David at the movies: The “Marsh girl” on the big screen

 

WHERE THE CRAWDADS SING

 

There’s always a risk with a much-loved book that the movie version won’t do it justice. I’m pleased to say that this picture makes a fairly good job of it. Daisy Edgar-Jones captures the essence of Kya, Delia Owens’s captivating heroine, “the marsh girl” who grows up fending for herself in a Carolina swamp after her abused mother and siblings abandon her and even her vile abusive father disappears.

The screenplay telescopes Kya’s girlhood in order to concentrate on her trial for the murder of one of her boyfriends. There’s the good boy (Taylor John Smith) who badly lets her down, and there’s the two-timing ne’er-do-well (Harris Dickinson) whom she’s accused of killing. Both players are attractive but the roles have a soap-opera shallowness.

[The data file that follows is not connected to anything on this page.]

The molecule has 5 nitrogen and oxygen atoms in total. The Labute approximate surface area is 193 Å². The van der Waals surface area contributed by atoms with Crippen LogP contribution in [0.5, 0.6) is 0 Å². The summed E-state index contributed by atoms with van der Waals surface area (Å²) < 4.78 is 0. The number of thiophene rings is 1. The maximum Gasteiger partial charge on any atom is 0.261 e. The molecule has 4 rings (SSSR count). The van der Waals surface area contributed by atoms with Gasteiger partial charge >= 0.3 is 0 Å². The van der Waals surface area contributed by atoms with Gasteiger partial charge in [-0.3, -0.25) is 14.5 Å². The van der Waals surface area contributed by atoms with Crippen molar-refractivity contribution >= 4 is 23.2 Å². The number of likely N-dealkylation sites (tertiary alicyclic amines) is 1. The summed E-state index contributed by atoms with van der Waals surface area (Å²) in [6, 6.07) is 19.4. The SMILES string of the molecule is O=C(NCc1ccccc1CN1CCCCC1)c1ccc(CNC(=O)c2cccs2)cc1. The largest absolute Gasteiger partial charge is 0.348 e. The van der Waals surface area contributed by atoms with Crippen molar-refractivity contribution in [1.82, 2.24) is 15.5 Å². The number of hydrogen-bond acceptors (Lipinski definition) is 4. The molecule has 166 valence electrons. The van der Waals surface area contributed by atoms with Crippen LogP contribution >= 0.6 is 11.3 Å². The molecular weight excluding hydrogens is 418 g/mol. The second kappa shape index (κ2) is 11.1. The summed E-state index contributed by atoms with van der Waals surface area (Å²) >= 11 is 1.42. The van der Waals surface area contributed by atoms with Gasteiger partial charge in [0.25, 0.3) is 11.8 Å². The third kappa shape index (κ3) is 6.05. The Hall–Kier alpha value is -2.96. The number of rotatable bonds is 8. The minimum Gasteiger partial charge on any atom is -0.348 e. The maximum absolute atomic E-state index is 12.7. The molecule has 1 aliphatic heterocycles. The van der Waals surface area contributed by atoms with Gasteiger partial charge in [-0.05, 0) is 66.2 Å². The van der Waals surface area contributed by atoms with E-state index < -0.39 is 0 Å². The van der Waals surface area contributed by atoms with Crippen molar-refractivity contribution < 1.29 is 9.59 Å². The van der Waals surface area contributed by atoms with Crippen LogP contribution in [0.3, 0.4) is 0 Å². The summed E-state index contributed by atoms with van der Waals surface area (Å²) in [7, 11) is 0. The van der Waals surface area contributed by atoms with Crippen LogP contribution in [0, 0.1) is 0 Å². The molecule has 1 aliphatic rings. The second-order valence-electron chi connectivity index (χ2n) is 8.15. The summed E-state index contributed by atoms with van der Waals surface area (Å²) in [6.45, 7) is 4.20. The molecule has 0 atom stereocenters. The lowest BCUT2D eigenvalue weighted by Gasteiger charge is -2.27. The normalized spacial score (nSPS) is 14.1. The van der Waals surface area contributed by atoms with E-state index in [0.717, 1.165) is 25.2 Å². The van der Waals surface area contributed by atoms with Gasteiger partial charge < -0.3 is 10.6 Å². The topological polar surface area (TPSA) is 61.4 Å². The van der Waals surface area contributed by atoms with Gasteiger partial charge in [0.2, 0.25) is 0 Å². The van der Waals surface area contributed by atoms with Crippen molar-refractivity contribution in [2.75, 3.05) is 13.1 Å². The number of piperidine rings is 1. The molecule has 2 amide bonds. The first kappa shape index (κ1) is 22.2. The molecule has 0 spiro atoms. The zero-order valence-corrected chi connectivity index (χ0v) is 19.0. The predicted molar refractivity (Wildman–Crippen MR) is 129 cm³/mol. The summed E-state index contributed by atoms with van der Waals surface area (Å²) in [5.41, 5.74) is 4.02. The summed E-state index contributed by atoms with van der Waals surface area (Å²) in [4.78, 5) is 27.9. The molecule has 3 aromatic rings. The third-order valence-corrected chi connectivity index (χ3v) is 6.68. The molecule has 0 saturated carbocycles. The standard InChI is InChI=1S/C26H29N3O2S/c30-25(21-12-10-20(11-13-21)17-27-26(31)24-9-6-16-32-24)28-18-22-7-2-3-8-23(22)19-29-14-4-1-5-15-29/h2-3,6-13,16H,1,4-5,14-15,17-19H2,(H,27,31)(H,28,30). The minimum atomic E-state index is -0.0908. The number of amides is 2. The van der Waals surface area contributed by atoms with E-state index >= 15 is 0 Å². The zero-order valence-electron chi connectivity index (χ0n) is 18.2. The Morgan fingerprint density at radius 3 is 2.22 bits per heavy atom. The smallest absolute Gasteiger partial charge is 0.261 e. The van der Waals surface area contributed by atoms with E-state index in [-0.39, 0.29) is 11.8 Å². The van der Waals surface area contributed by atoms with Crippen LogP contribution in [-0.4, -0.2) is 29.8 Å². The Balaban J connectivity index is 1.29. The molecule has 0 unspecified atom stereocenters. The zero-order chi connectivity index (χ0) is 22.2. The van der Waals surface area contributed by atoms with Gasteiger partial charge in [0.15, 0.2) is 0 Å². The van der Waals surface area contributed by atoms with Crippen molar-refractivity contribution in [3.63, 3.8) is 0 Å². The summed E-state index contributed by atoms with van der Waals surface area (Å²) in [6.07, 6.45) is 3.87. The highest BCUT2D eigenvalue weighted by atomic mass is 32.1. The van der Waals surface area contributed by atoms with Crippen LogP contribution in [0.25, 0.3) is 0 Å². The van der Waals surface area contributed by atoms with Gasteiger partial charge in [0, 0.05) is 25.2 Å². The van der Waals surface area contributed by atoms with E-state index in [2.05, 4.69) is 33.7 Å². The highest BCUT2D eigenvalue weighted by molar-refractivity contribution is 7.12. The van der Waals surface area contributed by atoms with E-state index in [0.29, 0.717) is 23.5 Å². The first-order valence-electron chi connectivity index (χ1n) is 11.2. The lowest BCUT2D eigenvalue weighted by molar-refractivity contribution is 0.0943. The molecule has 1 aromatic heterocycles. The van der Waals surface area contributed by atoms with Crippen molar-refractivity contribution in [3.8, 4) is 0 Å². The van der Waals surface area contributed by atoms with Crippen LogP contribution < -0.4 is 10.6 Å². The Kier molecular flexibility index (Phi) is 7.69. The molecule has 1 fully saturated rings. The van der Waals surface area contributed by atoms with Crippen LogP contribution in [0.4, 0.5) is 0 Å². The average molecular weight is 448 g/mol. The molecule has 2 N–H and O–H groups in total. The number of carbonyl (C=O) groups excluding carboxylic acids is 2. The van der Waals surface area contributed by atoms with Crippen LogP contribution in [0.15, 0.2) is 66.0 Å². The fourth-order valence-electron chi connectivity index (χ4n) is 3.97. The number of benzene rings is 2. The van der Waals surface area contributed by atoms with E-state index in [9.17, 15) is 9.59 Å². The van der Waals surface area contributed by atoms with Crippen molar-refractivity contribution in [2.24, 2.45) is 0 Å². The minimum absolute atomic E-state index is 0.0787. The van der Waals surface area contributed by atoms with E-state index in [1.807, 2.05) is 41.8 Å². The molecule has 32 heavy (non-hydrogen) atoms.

David Straithairn’s defence lawyer very much recycles Atticus Finch, as the character does in the novel. Filmgoers who haven’t read the book may find the ending a bit of a puzzle, but that’s no bad thing. The marshland and its creatures are beautifully filmed, and the local community is broadly well sketched. Cinematic gloss slightly dilutes the Gothic element that contributed much to the novel’s enchantment, but as a movie this comes close (perhaps not quite close enough) to the intense power of To Kill a Mockingbird.

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